Special education and music combine in these programs
Recently, I have had the honor to visit two music programs for students with special needs. One is the Berkshire Hills Music Academy (BHMA) and the other is the program for students on the autism spectrum at Boston Conservatory. Each school attracts students who love music and who benefit from a somewhat specialized environment for their disabilities.
Boston Conservatory’s website states that it offers
a number of educational programs and opportunities for individuals of all ages with autism spectrum disorders. These programs, which range from private music lessons to Autism-Friendly Performances of the school’s mainstage productions, are designed to provide a safe, welcoming environment in which participants can nurture a life-long involvement in the arts—as creators or audience members.
Berkshire Hills Music Academy’s website states that it offers
a post-secondary transition program as well as a long-term graduate program for young adults with intellectual disabilities…BHMA offers a music-infused, college-like experience via the Two Year Certificate Program for young adults between the ages of 18-30…Many of our graduates choose to remain within our community as members of the LIVE (Long-term Independent Vocational Experience) program. We also offer a Summer Program for ages 16-25. All of our programming is complemented by daily music offerings that engage and motivate our students.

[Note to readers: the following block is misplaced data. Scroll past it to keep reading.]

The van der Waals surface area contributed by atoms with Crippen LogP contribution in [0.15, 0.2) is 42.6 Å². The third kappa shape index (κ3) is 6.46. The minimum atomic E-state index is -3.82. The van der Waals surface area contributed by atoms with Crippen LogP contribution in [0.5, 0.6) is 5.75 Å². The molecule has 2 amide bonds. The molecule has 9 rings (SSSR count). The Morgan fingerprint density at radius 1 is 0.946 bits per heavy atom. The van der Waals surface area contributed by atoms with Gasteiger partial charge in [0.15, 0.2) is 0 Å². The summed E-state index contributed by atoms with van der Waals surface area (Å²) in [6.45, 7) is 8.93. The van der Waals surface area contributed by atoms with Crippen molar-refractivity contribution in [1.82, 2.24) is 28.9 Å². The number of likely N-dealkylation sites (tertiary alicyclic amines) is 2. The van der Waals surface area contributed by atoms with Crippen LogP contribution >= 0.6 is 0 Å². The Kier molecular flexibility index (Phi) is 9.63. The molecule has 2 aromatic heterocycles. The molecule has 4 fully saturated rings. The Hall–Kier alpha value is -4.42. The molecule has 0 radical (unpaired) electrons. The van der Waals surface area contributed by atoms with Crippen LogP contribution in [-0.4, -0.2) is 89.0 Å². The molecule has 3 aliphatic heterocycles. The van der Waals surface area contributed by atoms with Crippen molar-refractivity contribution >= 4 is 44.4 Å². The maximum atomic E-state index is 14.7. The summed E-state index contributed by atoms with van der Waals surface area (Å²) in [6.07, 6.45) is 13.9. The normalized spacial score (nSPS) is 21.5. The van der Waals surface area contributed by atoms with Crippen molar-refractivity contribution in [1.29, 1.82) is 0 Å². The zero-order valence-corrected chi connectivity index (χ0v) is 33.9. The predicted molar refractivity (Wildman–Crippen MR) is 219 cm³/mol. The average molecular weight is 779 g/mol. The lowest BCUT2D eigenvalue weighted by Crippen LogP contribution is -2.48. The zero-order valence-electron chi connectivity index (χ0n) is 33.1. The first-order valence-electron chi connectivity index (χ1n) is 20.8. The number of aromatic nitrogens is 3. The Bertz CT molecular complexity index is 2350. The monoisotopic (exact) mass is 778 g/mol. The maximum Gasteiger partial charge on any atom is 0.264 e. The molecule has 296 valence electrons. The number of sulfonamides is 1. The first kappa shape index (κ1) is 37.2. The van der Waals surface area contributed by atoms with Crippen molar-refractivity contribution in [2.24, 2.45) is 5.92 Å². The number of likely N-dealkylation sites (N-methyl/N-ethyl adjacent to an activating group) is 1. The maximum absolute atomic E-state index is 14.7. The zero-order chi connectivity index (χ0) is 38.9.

Each program is fairly new. BHMA’s first students arrived in 2001. Boston Conservatory offered private lessons to students on the autism spectrum in 2007.
To visit these programs is to witness idiosynchratic introverted students choosing to participate in groups. This is quite a feat for some kids with disabilities. A young child plays repetitively with a window shade, then notices and joins a circle of children singing a fun nonsense song. A young adult utters one-word answers in conversation, then strides onstage to belt out a classic popular tune with his band. Like centuries of performers, these unique kids have glints of stardom in their eyes.
Also, like all musicians, they bring their shortcomings to the studio, along with their strengths. The young child might boom a note too loudly for the small group. She might use vibrato like an opera singer, just to hear and feel the sound. The young man might not quite make eye contact with his duet partner as they coo a love song together.
It is clear that these students love music. Their teachers want more, though. Kids in chorus are taught note syllables do-re-mi to help them sing on pitch and to understand the structure of their songs. Instrumentalists are expected to play scales, arpeggios, and to practice each technique hundreds of times – like all musicians.
They get the full package – individual expression, group performance, creativity and disciplined practice.
These music programs challenge students with disabilities while celebrating their unique and shared characteristics. We are all fortunate to have schools like these.
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